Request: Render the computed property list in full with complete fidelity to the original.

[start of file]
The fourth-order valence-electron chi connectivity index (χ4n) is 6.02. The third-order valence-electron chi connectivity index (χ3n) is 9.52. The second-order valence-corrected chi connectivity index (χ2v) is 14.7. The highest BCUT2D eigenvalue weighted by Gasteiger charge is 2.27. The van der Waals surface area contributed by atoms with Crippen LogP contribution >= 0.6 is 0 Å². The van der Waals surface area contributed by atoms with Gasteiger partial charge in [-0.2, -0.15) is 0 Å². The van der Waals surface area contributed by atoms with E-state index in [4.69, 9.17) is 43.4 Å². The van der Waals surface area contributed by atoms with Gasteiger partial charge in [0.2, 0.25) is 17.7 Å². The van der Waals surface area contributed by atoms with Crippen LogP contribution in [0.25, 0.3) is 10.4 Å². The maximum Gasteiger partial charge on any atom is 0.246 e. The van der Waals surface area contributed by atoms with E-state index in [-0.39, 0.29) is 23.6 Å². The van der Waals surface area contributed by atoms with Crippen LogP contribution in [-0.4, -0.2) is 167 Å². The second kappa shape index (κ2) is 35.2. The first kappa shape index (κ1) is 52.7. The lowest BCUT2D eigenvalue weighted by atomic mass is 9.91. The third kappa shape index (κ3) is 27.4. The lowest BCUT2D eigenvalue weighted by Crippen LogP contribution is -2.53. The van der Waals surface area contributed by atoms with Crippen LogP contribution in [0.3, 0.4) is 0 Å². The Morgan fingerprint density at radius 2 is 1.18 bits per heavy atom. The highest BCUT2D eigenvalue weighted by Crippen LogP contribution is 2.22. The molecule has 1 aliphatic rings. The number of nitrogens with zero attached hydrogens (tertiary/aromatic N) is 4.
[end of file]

The fourth-order valence-electron chi connectivity index (χ4n) is 6.02. The third-order valence-electron chi connectivity index (χ3n) is 9.52. The second-order valence-corrected chi connectivity index (χ2v) is 14.7. The highest BCUT2D eigenvalue weighted by Gasteiger charge is 2.27. The van der Waals surface area contributed by atoms with Crippen LogP contribution >= 0.6 is 0 Å². The van der Waals surface area contributed by atoms with Gasteiger partial charge in [-0.2, -0.15) is 0 Å². The van der Waals surface area contributed by atoms with E-state index in [4.69, 9.17) is 43.4 Å². The van der Waals surface area contributed by atoms with Gasteiger partial charge in [0.2, 0.25) is 17.7 Å². The van der Waals surface area contributed by atoms with Crippen LogP contribution in [0.25, 0.3) is 10.4 Å². The maximum Gasteiger partial charge on any atom is 0.246 e. The van der Waals surface area contributed by atoms with E-state index in [-0.39, 0.29) is 23.6 Å². The van der Waals surface area contributed by atoms with Crippen LogP contribution in [-0.4, -0.2) is 167 Å². The second kappa shape index (κ2) is 35.2. The first kappa shape index (κ1) is 52.7. The lowest BCUT2D eigenvalue weighted by atomic mass is 9.91. The third kappa shape index (κ3) is 27.4. The lowest BCUT2D eigenvalue weighted by Crippen LogP contribution is -2.53. The van der Waals surface area contributed by atoms with Crippen LogP contribution in [0.3, 0.4) is 0 Å². The Morgan fingerprint density at radius 2 is 1.18 bits per heavy atom. The highest BCUT2D eigenvalue weighted by Crippen LogP contribution is 2.22. The molecule has 1 aliphatic rings. The number of nitrogens with zero attached hydrogens (tertiary/aromatic N) is 4.